Version 1 / 4min read / Updated Tue 25 Feb 2020 / 360 views
Whenever a player goes down, anyone near them must make a hasty decision as to how to react to it. The immediate reaction is intended to do two things:
- to suppress or kill the enemy that hit the downed player
- to identify the status of the downed player so that a decision about how to deal with them can quickly be made.
Generally it is the responsibility of combat buddies in the buddy team system to respond to injuries or casulties belonging to their buddy team. Combat buddies should;
- Smoke or secure the position
- Drag or carry unresponsive casualties to a safer location for treatment or further assessment
- Communicate any requirement for senior medical personnel as soon as it is safe to do so - quick action saves lives
- Continue to provide first aid while awaiting medical staff, to provide the best chance of survival
When handling casualties, your priority is to take the wounded to a safer place, stop him from bleeding, and perform CPR if need be. Likewise, when you are wounded, first focus on moving to a safe position and then try to stop the bleeding, while waiting for a CLS to arrive.
Simplified 4-step process for non-medical personnel:
- Apply tourniquets on limbs with multiple wounds.
- Treat torso, head, and tourniquet-free limbs, and check pulse if patient is non-responsive.
- Start CPR - CPR – check pulse routine if patient is non-responsive and no pulse is found.
- Once pulse is back, treat wounds limb by limb and remove tourniquets after fully treating each limb. Monitor pulse in the meantime. If the patient goes into cardiac arrest again, go back to Step 3.
- While doing CPR try to follow “CPR – CPR – check pulse” routine. It will allow you to minimise the time spent on both checking pulse and needlessly resuscitating a patient with his heartbeat already back. This will allow you more time for other tasks.
- DO NOT give non-responsive patients morphine.
- DO NOT apply medicaments or IVs to limbs with a tourniquet on. Double check the limb you are working on if in doubt.
- DO use elastic bandage as your universal bandage.
- Remember, an unconscious patient will not wake up before his blood loss is less then 15% ("Lost some blood" or no loss of blood)
Dealing with Your Own Wounds
Do a hasty diagnosis.
Are you still combat effective? If yes, fight! Minor wounds can be treated once the immediate threat is dealt with (at which point you can continue on to the next step and beyond). If it's more serious and you cannot fight, proceed to the next step immediately.
Move to cover or concealment.
This will protect or conceal you from fire temporarily, though it will not get you off of the front line.
Do a full diagnosis. How bad is it?
If you're bleeding, try to identify how severe the wound is and how urgently you'll need treatment. Heavy bleeding combined with frequent blackouts will require immediate medical assistance, whereas light bleeding may give you a bit more time to get yourself treated.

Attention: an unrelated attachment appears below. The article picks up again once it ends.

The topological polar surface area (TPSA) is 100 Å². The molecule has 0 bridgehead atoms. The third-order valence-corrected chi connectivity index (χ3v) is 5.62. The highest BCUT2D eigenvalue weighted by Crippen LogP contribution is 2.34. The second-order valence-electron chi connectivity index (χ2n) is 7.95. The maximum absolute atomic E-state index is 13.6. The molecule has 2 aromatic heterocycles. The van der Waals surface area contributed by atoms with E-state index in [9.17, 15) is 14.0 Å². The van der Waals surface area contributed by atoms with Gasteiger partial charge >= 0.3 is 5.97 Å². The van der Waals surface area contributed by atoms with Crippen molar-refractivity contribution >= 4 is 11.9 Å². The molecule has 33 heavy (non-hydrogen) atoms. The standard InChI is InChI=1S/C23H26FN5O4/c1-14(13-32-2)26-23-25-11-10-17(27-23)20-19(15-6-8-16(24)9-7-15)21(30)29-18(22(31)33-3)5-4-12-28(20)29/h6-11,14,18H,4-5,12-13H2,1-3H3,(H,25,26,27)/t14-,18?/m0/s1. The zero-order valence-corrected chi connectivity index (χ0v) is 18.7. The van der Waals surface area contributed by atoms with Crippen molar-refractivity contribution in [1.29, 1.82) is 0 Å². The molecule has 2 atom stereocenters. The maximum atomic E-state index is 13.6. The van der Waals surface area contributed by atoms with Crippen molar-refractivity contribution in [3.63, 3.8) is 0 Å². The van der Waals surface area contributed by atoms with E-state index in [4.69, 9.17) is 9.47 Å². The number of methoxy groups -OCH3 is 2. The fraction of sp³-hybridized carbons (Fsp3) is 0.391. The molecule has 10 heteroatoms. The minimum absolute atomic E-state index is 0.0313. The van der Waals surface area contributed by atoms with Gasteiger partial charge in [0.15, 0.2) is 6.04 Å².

If you need a medic, call out that you are wounded over the radio or through directional speaking.
Ensure that you state your name so that the medic knows who to look for. If necessary, mark your position on the map so that the medic can more easily find you. Speaking locationally gives the medic an additional aid, as he can "home in" on your calls and find you easier, especially in difficult terrain. Calling out also lets your buddy team member know that you're in trouble, and allows him to maneuver and fire to support you as you seek aid.
Coordinate with the medic as necessary.
He may need you to move in a specific direction or meet him halfway.
Use bandages or an tourniquet if the situation warrants.
If you are lightly bleeding and have bandages, ensure that you are in cover or concealment and attempt to use them to address your wound. They may or may not work, depending on the severity of it, and it may take a few tries to stop the bleeding. Once you have stopped the bleeding, you'll be stabilized, but the "aim waver" will persist until you can find an actual medic to heal at.
Once you are in good condition, move back to your fireteam and resume combat.
Ensure that your team leader and buddy team member know that you have returned to combat.
Applying an tourniquet while taking cover behind a wall
UNITAF Standard Operating procedures (SOP) are adapted primarly from US Army Training and Doctrine Command (TRADOC). Our written and audio procedures are a combination of the following primary source materials, as well as our own learnings, modifications and adaptations:
- US Army Techniques Publication, Infantry Platoon and Squad (ATP 3-21.8)
- Soldier’s Manual of Common Tasks Warrior Leader Skills Level 2, 3, and 4 (STP 21-24-SMCT)
- The Warrior Ethos and Soldier Combat Skills (FM 3-21.75 / FM 21-75)
- Leadership Development (FM 6-22)
- Dyslexi's Tactics, Techniques, & Procedures for Arma 3 (TTP3)